Playwright Mike Bartlett is very much the man of the moment: notable productions at the National Theatre have established his success as a writer keen to tackle current issues. Love, Love, Love sees his return to the Royal Court, where he was previously Pearson writer in residence, with a play that looks at recent history.
The story of a couple, presented in three acts, showing them as students, middle-aged parents and in retirement, has created characters that must be a joy for the performers. Victoria Hamilton and Ben Mills are both superb. Charting their impetuous elopement when young, their marital breakdown and their reconciliation, the pace of both writing and delivery are perfectly handled by director James Grieve. The laborious scene changes involved in Lucy Osborne’s design slows things down, but Bartlett’s control and the acting are so strong that the play remains compelling.
Love, Love, Love aims to be more than a family drama and here it does slightly less well. With an eye on the news, Bartlett is looking at the baby-boomer generation: where they come from, what they did and what their legacy will be. It’s entertaining stuff; of course it’s easy to mock the hippies, especially when they become yuppies. Any line bemoaning the fact that you live in Reading is going to go down well in Sloane Square.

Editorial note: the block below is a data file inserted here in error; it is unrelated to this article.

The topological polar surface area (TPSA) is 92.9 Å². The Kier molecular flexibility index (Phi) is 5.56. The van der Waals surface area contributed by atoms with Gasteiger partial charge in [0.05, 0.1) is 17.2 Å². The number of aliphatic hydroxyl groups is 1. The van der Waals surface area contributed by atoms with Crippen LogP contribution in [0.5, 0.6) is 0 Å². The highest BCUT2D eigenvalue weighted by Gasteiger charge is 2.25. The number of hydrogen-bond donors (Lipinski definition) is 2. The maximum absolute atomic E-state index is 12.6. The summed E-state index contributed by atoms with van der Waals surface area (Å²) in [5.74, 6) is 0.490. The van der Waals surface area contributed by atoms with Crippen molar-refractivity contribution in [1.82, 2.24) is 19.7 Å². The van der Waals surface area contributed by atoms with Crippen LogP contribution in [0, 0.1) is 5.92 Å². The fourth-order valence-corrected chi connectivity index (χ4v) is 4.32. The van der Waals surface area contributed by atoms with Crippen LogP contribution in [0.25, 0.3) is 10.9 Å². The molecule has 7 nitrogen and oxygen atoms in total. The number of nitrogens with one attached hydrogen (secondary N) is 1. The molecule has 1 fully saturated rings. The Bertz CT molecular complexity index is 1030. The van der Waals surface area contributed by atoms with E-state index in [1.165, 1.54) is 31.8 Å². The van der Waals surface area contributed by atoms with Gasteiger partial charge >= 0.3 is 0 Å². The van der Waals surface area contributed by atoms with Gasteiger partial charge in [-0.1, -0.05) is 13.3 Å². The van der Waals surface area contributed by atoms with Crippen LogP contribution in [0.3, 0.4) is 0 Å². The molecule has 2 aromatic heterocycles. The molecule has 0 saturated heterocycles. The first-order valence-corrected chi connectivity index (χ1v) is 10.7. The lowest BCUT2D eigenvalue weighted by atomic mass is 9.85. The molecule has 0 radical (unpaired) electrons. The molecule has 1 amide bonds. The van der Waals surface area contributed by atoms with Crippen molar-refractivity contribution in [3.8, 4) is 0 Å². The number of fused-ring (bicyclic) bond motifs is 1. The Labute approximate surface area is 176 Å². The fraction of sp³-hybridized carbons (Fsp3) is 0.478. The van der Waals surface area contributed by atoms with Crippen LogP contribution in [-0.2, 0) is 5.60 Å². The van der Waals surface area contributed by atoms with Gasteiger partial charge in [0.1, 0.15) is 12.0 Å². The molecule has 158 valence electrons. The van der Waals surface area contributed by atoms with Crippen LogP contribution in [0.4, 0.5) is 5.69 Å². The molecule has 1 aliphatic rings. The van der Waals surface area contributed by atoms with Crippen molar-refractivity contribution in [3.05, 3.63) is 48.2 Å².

Bartlett’s observations might be too tentative for some, too conservative for others, but his satire gets the laughs and the delivery from Hamilton in particular is show stopping. But doubts are raised. Surely a couple that grew up in the 60s wouldn’t think the occasional cigarette in later life the height of debauchery and the effect their parenting has on both their children is overstated.
Commendably, Bartlett’s story takes into account not just the predicament of the now middle-aged children of the baby boomers but their own perspective in older age – they feel they have worked hard and don’t understand their children’s reactions to their success. This is a story we hear less often and it’s a twist that should make you think, whatever your age.
Until 9 June 2012
Photo by Johan Persson
Written 5 May 2012 for The London Magazine